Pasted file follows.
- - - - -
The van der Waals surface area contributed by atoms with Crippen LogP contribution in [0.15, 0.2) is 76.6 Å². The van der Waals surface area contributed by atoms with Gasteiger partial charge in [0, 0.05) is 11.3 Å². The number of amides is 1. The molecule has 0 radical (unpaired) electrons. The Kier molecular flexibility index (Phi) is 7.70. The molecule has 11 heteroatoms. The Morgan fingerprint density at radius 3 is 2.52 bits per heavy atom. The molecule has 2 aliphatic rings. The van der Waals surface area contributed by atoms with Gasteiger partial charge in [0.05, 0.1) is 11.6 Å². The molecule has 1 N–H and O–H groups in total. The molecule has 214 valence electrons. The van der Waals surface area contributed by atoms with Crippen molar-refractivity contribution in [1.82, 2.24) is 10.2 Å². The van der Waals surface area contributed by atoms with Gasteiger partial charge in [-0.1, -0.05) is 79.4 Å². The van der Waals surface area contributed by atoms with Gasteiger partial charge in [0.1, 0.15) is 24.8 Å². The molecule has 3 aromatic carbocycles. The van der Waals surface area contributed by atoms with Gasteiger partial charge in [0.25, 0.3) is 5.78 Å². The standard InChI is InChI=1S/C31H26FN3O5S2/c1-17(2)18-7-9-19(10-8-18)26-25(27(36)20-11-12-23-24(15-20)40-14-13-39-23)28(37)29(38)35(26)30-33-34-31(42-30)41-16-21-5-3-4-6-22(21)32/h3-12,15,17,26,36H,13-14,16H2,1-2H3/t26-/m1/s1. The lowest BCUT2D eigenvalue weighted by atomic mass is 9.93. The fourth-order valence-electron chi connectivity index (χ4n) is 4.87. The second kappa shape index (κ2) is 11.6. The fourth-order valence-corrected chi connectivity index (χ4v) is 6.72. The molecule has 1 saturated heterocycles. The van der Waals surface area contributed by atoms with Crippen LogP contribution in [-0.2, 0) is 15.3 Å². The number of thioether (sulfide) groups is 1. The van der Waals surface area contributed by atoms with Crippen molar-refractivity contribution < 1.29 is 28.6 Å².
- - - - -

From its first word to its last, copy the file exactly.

The van der Waals surface area contributed by atoms with Crippen LogP contribution in [0.15, 0.2) is 76.6 Å². The van der Waals surface area contributed by atoms with Gasteiger partial charge in [0, 0.05) is 11.3 Å². The number of amides is 1. The molecule has 0 radical (unpaired) electrons. The Kier molecular flexibility index (Phi) is 7.70. The molecule has 11 heteroatoms. The Morgan fingerprint density at radius 3 is 2.52 bits per heavy atom. The molecule has 2 aliphatic rings. The van der Waals surface area contributed by atoms with Gasteiger partial charge in [0.05, 0.1) is 11.6 Å². The molecule has 1 N–H and O–H groups in total. The molecule has 214 valence electrons. The van der Waals surface area contributed by atoms with Crippen molar-refractivity contribution in [1.82, 2.24) is 10.2 Å². The van der Waals surface area contributed by atoms with Gasteiger partial charge in [-0.1, -0.05) is 79.4 Å². The van der Waals surface area contributed by atoms with Gasteiger partial charge in [0.1, 0.15) is 24.8 Å². The molecule has 3 aromatic carbocycles. The van der Waals surface area contributed by atoms with Gasteiger partial charge in [0.25, 0.3) is 5.78 Å². The standard InChI is InChI=1S/C31H26FN3O5S2/c1-17(2)18-7-9-19(10-8-18)26-25(27(36)20-11-12-23-24(15-20)40-14-13-39-23)28(37)29(38)35(26)30-33-34-31(42-30)41-16-21-5-3-4-6-22(21)32/h3-12,15,17,26,36H,13-14,16H2,1-2H3/t26-/m1/s1. The lowest BCUT2D eigenvalue weighted by atomic mass is 9.93. The fourth-order valence-electron chi connectivity index (χ4n) is 4.87. The second kappa shape index (κ2) is 11.6. The fourth-order valence-corrected chi connectivity index (χ4v) is 6.72. The molecule has 1 saturated heterocycles. The van der Waals surface area contributed by atoms with Crippen LogP contribution in [-0.2, 0) is 15.3 Å². The number of thioether (sulfide) groups is 1. The van der Waals surface area contributed by atoms with Crippen molar-refractivity contribution < 1.29 is 28.6 Å².